“We are going to relive it all,” one of the youngest daughters says. “It’s going to open up old wounds.” Indeed, before long, tears spring from Olfa’s eyes as she’s overcome with the sense of being reunited with her missing daughters.
In some documentaries that use actors one suspects it’s a crutch meant to cover up an absence of archival video. Here, the intent differs. Ben Hania’s primary objective is to explore in a more tangible way the grief of a mother and two daughters who have lost two loved ones – two legs of the table, as it were.
Four Daughters is riveting in large part because the charismatic Olfa galvanizes attention. Her dynamism cannot be obscured beneath a funereal head covering. Olfa grew up in a pre-Arab Spring Tunisia where Western dress (ironically) was enforced – women could be arrested for wearing a hijab. While that would suggest a degree of liberalism compared to other parts of the conservative Muslim world, it’s clear Olfa confronted the same reality of patriarchal domination as in other MENA countries. The difference – she fought back.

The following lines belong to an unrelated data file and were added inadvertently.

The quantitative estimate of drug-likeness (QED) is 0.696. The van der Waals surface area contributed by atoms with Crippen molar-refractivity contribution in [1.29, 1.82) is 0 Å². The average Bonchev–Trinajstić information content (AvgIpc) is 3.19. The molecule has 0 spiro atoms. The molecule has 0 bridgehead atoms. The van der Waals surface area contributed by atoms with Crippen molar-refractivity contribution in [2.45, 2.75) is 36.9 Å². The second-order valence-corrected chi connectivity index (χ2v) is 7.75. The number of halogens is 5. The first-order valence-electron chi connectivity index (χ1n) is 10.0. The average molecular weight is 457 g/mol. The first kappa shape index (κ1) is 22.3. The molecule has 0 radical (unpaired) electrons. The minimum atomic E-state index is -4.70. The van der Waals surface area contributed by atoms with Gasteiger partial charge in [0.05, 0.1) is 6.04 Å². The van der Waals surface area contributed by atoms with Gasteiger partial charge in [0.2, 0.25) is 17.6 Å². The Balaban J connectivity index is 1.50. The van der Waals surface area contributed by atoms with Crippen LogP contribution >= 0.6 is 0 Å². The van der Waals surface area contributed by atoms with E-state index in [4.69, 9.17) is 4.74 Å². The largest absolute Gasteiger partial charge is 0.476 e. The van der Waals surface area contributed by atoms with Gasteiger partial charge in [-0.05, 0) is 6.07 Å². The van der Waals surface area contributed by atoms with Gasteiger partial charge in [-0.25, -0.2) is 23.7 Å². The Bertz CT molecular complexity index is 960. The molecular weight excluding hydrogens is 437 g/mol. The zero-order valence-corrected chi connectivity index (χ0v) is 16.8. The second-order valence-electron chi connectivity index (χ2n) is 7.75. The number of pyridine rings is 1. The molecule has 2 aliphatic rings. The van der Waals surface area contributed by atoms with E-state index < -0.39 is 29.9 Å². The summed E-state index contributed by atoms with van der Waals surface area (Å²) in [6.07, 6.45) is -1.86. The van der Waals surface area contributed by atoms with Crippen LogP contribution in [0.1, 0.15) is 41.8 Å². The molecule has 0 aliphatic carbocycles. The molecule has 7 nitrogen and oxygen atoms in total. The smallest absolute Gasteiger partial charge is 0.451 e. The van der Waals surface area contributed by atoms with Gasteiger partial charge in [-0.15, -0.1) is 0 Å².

We learn Olfa and her siblings were raised by a single mother. No shrinking violent, Olfa says she deliberately undertook weight training to have the physical force to contend with men. “I became a man to protect my mother,” she recalls. “I hit anyone who attacked us.”
In one startling reenactment, the actress playing Olfa is seen on her wedding night (with the real Olfa observing the scene closely from the wings). Her new husband essentially attempts to rape her – a “consummation” of the union urged by one of Olfa’s own sisters who tells Olfa she should just let her husband mount her in a corner. But he’s in for a surprise when Olfa fights back and bloodies him. She takes a sheet to wipe up his wounds, then shows the red-stained fabric to her sister, who rejoices at what she interprets as evidence the consummation has occurred.